Face The State’s Interview with Adam Kissel of FIRE

April 23, 2008

In town this week to discuss the state of Free Speech on America’s college campuses, Adam Kissel, director of the individual rights defense program for the Foundation for Individual Rights in Education, sat down with Face The State for an interview.

FTS: So Mr. Kissel, what brought you here?

AK: I was invited to speak at Colorado College to address the controversy over the punishment and censorship of students who distributed a satirical flier. The flier was a parody was of an earlier leaflet posted by the school’s Feminist and Gender Studies program, called "The Monthly Bag. The parody was called "The Monthly Rag." We investigated the case and we immediately saw that is one of the worst cases of the year.

Note to readers: Learn more about the CC case by reading the The Buzz.

FTS: What makes it so bad?

AK: The political double standard was incredibly clear. The [satirical] poster was punished while the [feminists’] was condoned.

FTS: As we discussed, the students who produced the flyer were found guilty of violating the school’s anti-violence policy because feminists claimed that the satirical piece (link here) created an implied threat of violence.

When it comes to the future of free speech on our campuses, are you optimistic?

AK: The challenges have changed. It used to be that speech codes were all the rage. Now community values trump individual rights. It’s another version of the same battle. The good news is that most of what goes on the in classroom is within the bounds of academic freedom.

FTS: In the Colorado College case, it was administrators and not professors who sanctioned the students for their political satire. From a national perspective, are you seeing administrators take a bigger role in this debate over which speech should be protected?

AK: At Colorado College, there are many more administrators than faculty, probably about three to one. It’s a huge expensive part of college. Students are paying more and more for administrators-when that money could be spent on professors. But the consequence is that you’ve got administrators-many of them without PhDs and most only with master’s degrees from education programs where social justice is all the rage-making decisions. These people believe it’s their job to police the campus culture. It’s not good for free speech.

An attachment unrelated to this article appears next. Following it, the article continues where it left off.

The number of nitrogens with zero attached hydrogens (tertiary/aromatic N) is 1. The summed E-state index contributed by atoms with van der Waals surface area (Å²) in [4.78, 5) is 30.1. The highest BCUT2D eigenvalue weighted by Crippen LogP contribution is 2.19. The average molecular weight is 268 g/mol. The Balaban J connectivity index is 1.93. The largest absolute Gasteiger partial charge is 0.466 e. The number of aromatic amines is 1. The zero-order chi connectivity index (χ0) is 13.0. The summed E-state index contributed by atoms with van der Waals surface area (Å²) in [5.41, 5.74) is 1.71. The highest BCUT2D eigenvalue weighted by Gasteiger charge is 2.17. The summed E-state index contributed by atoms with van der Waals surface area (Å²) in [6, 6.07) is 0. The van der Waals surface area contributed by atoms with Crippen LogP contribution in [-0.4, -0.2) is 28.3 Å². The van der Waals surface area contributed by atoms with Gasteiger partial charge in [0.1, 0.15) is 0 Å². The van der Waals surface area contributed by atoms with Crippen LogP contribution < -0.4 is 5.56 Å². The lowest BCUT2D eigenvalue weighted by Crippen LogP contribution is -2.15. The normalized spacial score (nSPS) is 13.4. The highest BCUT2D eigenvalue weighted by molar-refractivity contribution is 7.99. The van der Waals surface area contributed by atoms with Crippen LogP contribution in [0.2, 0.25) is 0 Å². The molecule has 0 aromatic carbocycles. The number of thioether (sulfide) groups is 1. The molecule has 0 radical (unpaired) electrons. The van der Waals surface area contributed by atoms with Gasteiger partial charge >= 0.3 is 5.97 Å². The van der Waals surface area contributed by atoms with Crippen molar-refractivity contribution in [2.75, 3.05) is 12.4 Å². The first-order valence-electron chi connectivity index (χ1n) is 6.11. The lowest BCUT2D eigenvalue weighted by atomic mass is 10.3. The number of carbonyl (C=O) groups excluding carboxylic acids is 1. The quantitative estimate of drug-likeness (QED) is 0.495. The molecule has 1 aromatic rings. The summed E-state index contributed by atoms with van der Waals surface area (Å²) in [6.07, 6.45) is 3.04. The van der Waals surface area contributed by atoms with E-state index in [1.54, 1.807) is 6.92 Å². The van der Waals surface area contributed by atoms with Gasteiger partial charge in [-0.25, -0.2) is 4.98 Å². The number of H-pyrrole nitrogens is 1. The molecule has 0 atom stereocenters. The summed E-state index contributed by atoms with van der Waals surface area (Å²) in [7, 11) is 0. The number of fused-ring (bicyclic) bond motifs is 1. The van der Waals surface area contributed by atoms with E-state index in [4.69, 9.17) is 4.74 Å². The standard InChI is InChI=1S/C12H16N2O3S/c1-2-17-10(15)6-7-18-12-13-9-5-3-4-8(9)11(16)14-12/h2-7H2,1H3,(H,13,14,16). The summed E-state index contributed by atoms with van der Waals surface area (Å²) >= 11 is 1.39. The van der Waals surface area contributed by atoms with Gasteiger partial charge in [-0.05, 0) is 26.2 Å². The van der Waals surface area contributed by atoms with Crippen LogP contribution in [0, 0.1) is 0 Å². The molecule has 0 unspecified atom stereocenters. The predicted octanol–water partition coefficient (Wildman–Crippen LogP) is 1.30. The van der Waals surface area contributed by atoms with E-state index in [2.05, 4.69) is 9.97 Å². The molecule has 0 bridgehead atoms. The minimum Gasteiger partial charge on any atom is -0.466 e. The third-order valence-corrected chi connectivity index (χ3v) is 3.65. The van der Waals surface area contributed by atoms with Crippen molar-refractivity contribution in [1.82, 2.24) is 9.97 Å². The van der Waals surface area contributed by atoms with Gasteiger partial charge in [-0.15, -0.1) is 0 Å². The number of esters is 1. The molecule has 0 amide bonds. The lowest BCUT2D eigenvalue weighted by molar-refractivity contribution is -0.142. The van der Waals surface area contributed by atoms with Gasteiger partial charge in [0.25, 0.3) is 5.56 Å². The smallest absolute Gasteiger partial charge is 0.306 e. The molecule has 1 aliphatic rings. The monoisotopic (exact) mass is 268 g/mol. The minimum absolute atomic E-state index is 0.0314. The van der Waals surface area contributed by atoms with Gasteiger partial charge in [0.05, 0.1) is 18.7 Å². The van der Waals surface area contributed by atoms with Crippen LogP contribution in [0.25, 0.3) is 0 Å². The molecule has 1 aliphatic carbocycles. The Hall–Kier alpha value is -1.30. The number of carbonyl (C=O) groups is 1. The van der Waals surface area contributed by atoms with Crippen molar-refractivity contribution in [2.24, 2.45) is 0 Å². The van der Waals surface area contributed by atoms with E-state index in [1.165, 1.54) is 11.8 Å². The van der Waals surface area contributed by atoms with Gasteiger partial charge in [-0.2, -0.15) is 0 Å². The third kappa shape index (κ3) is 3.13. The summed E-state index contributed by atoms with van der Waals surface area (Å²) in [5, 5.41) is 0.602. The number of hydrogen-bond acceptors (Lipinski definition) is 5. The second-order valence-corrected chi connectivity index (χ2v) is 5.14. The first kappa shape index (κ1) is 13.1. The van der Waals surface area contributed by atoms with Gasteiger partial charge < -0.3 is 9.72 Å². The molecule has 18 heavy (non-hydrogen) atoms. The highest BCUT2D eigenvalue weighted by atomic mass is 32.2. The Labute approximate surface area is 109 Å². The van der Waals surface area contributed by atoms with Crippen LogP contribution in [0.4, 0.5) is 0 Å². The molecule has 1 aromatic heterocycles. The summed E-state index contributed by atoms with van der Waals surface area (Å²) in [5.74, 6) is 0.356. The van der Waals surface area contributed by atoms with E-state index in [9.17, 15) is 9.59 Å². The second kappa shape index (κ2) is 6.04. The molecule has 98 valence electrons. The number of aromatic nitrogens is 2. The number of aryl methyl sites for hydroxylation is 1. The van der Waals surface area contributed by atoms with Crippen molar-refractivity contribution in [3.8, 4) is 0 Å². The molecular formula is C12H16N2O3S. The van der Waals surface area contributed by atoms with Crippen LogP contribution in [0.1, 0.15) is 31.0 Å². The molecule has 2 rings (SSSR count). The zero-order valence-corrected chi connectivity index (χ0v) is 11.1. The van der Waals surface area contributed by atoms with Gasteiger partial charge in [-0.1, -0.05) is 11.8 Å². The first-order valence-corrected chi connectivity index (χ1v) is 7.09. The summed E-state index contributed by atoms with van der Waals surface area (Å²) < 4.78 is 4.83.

FTS: So what about the fact that Colorado College is a private institution? Shouldn’t it be able to censor students in whatever way it wants?

AK: Liberal arts colleges should be one of the most free places in the country. And while you can’t make a First Amendment or constitutional argument like you could at a public university, there is clearly a contract issue. The school’s code promotes and requires free speech. When students engage in free speech, they are punished. That’s a clear violation. Almost all private colleges declare that free speech is one of their highest values.

FTS: So, if this had happened at CU and not CC, what would have been the difference?

AK: IT would have been an even better story because you would have had a constitutional argument as well.

FTS: So what else concerns you?

AK: Another thing that makes me pessimistic is anonymous bias reporting. At William & Mary in Virginia, students were encouraged to report "bias" anonymously. It was a scary process because if you couldn’t get people for hate speech, you could get them for bias. Students were encouraged to report on each other. And while students couldn’t be punished for bias, they could be "re-educated."

FTS: In the aftermath of the Colorado College censorship scandal, what would you say to those on the campus who believe censorship and sanction was appropriate in this case?

AK: The folks who want to oppress speech are preaching to the converted. Those who don’t want to study diversity or gender issues avoid the conversation altogether by majoring in economics or medicine. They don’t get reached, so the idea of repressing speech backfires.